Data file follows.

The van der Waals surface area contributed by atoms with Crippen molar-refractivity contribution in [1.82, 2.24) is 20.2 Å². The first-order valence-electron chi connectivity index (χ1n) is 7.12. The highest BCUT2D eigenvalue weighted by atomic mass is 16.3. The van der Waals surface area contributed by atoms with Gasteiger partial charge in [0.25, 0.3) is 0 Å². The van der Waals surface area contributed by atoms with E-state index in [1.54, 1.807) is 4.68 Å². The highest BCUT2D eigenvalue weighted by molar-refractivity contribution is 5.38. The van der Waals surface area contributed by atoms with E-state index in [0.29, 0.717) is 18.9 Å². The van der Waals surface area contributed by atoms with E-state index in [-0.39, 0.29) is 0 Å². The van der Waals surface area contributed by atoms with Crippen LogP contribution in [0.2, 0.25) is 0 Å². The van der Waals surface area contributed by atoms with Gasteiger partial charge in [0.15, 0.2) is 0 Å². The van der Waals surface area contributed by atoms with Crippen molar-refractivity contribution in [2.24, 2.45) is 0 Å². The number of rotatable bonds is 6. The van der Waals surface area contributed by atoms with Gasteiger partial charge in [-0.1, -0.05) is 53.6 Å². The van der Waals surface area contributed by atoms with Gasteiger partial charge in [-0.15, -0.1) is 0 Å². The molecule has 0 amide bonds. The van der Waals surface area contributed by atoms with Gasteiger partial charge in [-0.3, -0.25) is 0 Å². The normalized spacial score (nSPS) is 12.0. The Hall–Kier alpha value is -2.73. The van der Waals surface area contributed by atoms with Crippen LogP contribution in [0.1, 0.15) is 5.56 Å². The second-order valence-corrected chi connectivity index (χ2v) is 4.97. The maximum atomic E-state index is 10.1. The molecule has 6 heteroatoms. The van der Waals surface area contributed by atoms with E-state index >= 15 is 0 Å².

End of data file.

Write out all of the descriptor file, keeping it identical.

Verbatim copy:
The van der Waals surface area contributed by atoms with Crippen molar-refractivity contribution in [1.82, 2.24) is 20.2 Å². The first-order valence-electron chi connectivity index (χ1n) is 7.12. The highest BCUT2D eigenvalue weighted by atomic mass is 16.3. The van der Waals surface area contributed by atoms with Gasteiger partial charge in [0.25, 0.3) is 0 Å². The van der Waals surface area contributed by atoms with E-state index in [1.54, 1.807) is 4.68 Å². The highest BCUT2D eigenvalue weighted by molar-refractivity contribution is 5.38. The van der Waals surface area contributed by atoms with E-state index in [0.29, 0.717) is 18.9 Å². The van der Waals surface area contributed by atoms with E-state index in [-0.39, 0.29) is 0 Å². The van der Waals surface area contributed by atoms with Crippen LogP contribution in [0.2, 0.25) is 0 Å². The van der Waals surface area contributed by atoms with Gasteiger partial charge in [0.15, 0.2) is 0 Å². The van der Waals surface area contributed by atoms with Crippen molar-refractivity contribution in [2.24, 2.45) is 0 Å². The number of rotatable bonds is 6. The van der Waals surface area contributed by atoms with Gasteiger partial charge in [-0.1, -0.05) is 53.6 Å². The van der Waals surface area contributed by atoms with Gasteiger partial charge in [-0.15, -0.1) is 0 Å². The molecule has 0 amide bonds. The van der Waals surface area contributed by atoms with Gasteiger partial charge in [-0.3, -0.25) is 0 Å². The normalized spacial score (nSPS) is 12.0. The Hall–Kier alpha value is -2.73. The van der Waals surface area contributed by atoms with Crippen LogP contribution in [0.1, 0.15) is 5.56 Å². The second-order valence-corrected chi connectivity index (χ2v) is 4.97. The maximum atomic E-state index is 10.1. The molecule has 6 heteroatoms. The van der Waals surface area contributed by atoms with E-state index >= 15 is 0 Å².